I am a post-doc and I took baby to some low-key informal ~2-3 hr academic meetings with colleagues (other post docs, former phd supervisor) at 2 mo. I took DH with me. Baby slept in snugli the whole time and (I think!) I was able to talk intelligently about our research. However, that is nothing like the high stress situation of a job interview. Later when taking DD with me to any kind of academic setting I always feel torn between baby and research. Sometimes a conversation is just going somewhere interesting, and the baby poops her pants, wants to nurse, spits up, whatever, and then by the time I get that resolved the conversation has moved elsewhere. You already have one so I assume you have btdt! Or when I'd normally stay chatting after my talk, DH is waiting with baby and I have to run off to meet them. So personally I would not bring baby to an actual interview or talk, but I would feel ok about bringing baby to an informal thing like a dinner with dept members or lunch with grad students, as long as DH or other caregiver was right there and could be handed the baby to take somewhere else with minimal fuss. I don't think it would be a problem (in my field) to have a newborn baby with you so much as for the baby to garner any kind of significant attention, which would detract from your "professional" appearance (I believe this is stupid, but if people have told you not to mention having kids, then apparently "professional" in your field means not thinking too much about babies). And babies do kind of attract attention, don't they?

    I just took DD (now a toddler) and DH with me to meet with potential departments I would apply to in Country X, but it is different here because you apply to a National Fund to get a position, and you take that position to a local dept. So if you have reasonable credentials you can shop around for the dept you want, and it's not like your situation where you are competing fiercely at the dept level. Never-the-less, I wished I had asked DH just to take DD somewhere else for the day, because the first thing she did when meeting with the Dept Head was to ask to nurse. I said yes because I have never really limited nursing in public with her, and thought it would be worse if I said "no" and she had a tantrum. Then when meeting with Dept Head's wife (also in the dept) she fussed....and then wailed when DH tried to take her outside. All normal things that she does I guess, since she is a toddler, but....suddenly I realized that this is not really an appropriate place to bring her. Of course with a newborn it's a little more manageable, and most likely she'd just sleep....but there's a risk, even with "well-behaved" children, that they'll do stuff that interrupt a work environment...and there's a risk when bringing a kid to an actual interview that you might not be able to put your best foot forward, if anything goes "wrong" (like poop, barf, fussiness, or squirting milk).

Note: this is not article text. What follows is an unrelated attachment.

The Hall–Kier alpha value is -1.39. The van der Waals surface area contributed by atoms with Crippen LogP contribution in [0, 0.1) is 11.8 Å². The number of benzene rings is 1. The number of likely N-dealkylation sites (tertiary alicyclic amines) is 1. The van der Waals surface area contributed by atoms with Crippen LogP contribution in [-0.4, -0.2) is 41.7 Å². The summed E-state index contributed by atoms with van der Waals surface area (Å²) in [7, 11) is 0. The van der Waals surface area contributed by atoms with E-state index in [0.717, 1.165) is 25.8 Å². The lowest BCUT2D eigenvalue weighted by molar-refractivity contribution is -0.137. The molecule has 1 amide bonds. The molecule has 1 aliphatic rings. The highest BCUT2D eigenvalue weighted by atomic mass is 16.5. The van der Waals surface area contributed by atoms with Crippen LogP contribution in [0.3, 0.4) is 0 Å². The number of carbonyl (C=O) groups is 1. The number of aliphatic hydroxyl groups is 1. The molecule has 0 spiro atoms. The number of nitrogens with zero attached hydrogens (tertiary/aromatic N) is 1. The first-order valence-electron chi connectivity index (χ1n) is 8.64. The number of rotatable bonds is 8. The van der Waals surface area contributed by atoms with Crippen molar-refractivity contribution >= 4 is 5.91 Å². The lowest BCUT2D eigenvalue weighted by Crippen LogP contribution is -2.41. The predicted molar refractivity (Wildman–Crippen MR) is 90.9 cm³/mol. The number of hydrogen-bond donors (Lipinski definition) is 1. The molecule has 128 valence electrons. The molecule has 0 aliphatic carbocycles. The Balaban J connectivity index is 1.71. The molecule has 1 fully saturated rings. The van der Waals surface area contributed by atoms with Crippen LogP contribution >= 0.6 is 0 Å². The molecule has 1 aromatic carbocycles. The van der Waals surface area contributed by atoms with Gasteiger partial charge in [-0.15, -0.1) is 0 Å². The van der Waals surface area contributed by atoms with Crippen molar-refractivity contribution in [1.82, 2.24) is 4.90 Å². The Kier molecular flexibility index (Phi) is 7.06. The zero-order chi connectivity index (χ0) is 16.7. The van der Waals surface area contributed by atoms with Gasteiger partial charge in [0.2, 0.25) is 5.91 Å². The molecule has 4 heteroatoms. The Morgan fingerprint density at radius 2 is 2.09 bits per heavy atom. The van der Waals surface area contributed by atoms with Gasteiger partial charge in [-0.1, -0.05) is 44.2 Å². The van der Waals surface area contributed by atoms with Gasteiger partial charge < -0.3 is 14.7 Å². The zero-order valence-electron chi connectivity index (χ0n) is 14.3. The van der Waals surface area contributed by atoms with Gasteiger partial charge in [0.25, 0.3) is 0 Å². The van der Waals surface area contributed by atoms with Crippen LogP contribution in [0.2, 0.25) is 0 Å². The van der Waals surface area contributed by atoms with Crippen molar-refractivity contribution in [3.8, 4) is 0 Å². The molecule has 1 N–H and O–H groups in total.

Have you seen the website "the professor is in"? she has a great blog on getting jobs in academia, and I remember reading one post on babies and interviews.

    My only other advice is to keep on top of big news in your field as much as possible. I like to nurse at the computer while looking at recent abstracts or short articles. When the campus visit comes you'll feel on-top of recent advances and will be able to talk about current research intelligently.

    Best of luck!

  6. #26
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    Feb 2012
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    middle of IA
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    Default Re: traveling for work first month postpartum

    thanks, pteroglossus. i'm very familiar with the professor is in but haven't seen (and can't find) that post - if you see it or can remember any other key words, would you let me know? thanks!